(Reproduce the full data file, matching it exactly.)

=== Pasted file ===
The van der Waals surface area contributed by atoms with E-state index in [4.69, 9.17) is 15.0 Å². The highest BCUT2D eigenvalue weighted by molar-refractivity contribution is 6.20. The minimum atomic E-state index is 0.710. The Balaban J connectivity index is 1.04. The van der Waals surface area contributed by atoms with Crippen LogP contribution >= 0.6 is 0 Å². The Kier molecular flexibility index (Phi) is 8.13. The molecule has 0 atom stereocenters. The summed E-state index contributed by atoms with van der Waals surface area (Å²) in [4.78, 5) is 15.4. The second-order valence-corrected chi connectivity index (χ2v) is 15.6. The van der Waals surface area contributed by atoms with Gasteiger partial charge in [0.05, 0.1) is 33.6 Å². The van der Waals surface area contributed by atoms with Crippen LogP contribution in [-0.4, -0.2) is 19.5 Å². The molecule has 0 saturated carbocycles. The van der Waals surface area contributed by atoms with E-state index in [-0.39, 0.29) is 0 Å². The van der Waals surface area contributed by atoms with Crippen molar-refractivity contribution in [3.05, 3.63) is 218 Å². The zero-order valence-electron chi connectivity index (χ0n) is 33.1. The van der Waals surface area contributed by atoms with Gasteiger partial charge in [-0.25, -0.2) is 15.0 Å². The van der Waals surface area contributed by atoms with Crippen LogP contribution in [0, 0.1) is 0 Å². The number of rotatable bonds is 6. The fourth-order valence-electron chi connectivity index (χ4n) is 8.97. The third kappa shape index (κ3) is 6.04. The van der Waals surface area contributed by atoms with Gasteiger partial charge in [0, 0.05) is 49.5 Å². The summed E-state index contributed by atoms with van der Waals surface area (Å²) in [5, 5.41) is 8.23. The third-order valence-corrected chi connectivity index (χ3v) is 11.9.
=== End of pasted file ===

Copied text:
The van der Waals surface area contributed by atoms with E-state index in [4.69, 9.17) is 15.0 Å². The highest BCUT2D eigenvalue weighted by molar-refractivity contribution is 6.20. The minimum atomic E-state index is 0.710. The Balaban J connectivity index is 1.04. The van der Waals surface area contributed by atoms with Crippen LogP contribution >= 0.6 is 0 Å². The Kier molecular flexibility index (Phi) is 8.13. The molecule has 0 atom stereocenters. The summed E-state index contributed by atoms with van der Waals surface area (Å²) in [4.78, 5) is 15.4. The second-order valence-corrected chi connectivity index (χ2v) is 15.6. The van der Waals surface area contributed by atoms with Gasteiger partial charge in [0.05, 0.1) is 33.6 Å². The van der Waals surface area contributed by atoms with Crippen LogP contribution in [-0.4, -0.2) is 19.5 Å². The molecule has 0 saturated carbocycles. The van der Waals surface area contributed by atoms with E-state index in [-0.39, 0.29) is 0 Å². The van der Waals surface area contributed by atoms with Crippen molar-refractivity contribution in [3.05, 3.63) is 218 Å². The zero-order valence-electron chi connectivity index (χ0n) is 33.1. The van der Waals surface area contributed by atoms with Gasteiger partial charge in [-0.25, -0.2) is 15.0 Å². The van der Waals surface area contributed by atoms with Crippen LogP contribution in [0, 0.1) is 0 Å². The number of rotatable bonds is 6. The fourth-order valence-electron chi connectivity index (χ4n) is 8.97. The third kappa shape index (κ3) is 6.04. The van der Waals surface area contributed by atoms with Gasteiger partial charge in [0, 0.05) is 49.5 Å². The summed E-state index contributed by atoms with van der Waals surface area (Å²) in [5, 5.41) is 8.23. The third-order valence-corrected chi connectivity index (χ3v) is 11.9.